8 August 2017Supplement wisdom for older adults

Anyone over the age of 50 has probably figured out this fact of life: you can't eat the way you did at age 25. You don't need that much food anymore. If you keep eating the same level of calories, you gain unwelcome weight. There's less room in your life for empty calorie junk food.

There's a catch: you may need fewer calories, but you still need the same amounts of vitamins and minerals. In some cases, you need more of them. Which means your diet has less and less room for empty calories. At the same time, many people experience changes that impact their food choices: chewing problems, loss of taste, decreased appetite, lack of interest in food preparation. Intake of vitamins and minerals becomes less-than-adequate.

Nutrient needs for older adults have not been thoroughly researched. The assumption has been that age didn't really change nutrient requirements. Now we are learning that this isn't always the case. Absorption and utilization of some nutrients change with age. Medication use can impact nutrient utilization and absorption.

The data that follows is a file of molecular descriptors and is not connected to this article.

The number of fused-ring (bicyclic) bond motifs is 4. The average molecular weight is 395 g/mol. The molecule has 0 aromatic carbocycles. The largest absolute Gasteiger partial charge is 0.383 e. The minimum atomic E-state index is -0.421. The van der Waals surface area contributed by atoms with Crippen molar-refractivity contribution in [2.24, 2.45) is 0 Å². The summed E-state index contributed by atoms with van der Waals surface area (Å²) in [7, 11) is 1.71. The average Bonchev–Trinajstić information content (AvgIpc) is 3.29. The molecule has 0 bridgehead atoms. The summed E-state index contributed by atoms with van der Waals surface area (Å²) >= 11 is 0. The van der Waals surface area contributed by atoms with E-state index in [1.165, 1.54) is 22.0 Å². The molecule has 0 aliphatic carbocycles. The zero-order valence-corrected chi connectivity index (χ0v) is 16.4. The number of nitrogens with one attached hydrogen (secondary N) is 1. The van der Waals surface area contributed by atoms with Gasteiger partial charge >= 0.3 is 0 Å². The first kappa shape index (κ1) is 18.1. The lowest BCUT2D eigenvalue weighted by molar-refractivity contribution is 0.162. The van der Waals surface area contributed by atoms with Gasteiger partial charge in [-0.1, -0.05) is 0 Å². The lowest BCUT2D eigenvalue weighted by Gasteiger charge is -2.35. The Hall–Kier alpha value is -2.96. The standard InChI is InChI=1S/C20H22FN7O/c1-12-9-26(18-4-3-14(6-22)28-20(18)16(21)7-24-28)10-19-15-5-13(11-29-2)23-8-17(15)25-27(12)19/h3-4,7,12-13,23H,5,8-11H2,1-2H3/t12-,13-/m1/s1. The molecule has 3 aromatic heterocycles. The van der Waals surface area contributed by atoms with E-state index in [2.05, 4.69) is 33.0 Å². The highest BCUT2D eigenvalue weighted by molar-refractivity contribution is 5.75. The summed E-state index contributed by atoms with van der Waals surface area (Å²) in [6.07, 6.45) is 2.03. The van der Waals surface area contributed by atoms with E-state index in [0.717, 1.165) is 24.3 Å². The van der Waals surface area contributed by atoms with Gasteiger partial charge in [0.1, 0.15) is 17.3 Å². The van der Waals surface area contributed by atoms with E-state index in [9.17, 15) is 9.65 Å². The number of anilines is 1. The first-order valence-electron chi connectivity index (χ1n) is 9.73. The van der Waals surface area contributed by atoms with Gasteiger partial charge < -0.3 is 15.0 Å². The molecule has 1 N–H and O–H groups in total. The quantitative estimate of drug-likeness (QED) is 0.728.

Senior Multiples

Supplements can fill the gap between nutrient needs and actual food intake. One way to cover all your bases is to take a multiple. Ah but which multiple? There are "senior" formulas, 50+ formulas, "silver" formulas, men's formulas, women's formulas, and various combinations of the above. Are they just gimmicks, or are they the right choice?

In fact, there are some key differences between senior formulas and those intended for younger adults. Some the nutrients in question are:


Men and postmenopausal women have lower iron requirements. Senior formulas generally limit or eliminate iron. This is not a bad thing. You do still get iron from a variety of foods, from meats to fortified grain products. Excess iron can be detrimental to health, so unless you have a specific medical condition that calls for more iron, a low or no-iron formula is appropriate.

Vitamin D

Everyone is now aware of vitamin D's importance, and supplement manufacturers tend to include high doses in senior multiple formulas. It's good for marketing. While this is not necessarily a bad thing, you do need to pay attention. If you've been tested for vitamin D and need to supplement, the amount in a multiple might be sufficient. But if you're also taking vitamin D separately, your daily total might end up being too much.


As we age, our ability to absorb vitamin B12 deteriorates. The absorption process depends on adequate stomach acid, and production of a specialized carrier molecule called Intrinsic Factor (IF). With age, stomach acid decreases, and many people are taking medications that suppress stomach acid. Multiple formulas for seniors typically have large doses of B12, as some small amount can be passively absorbed in the intestines, bypassing the need for stomach acid and IF.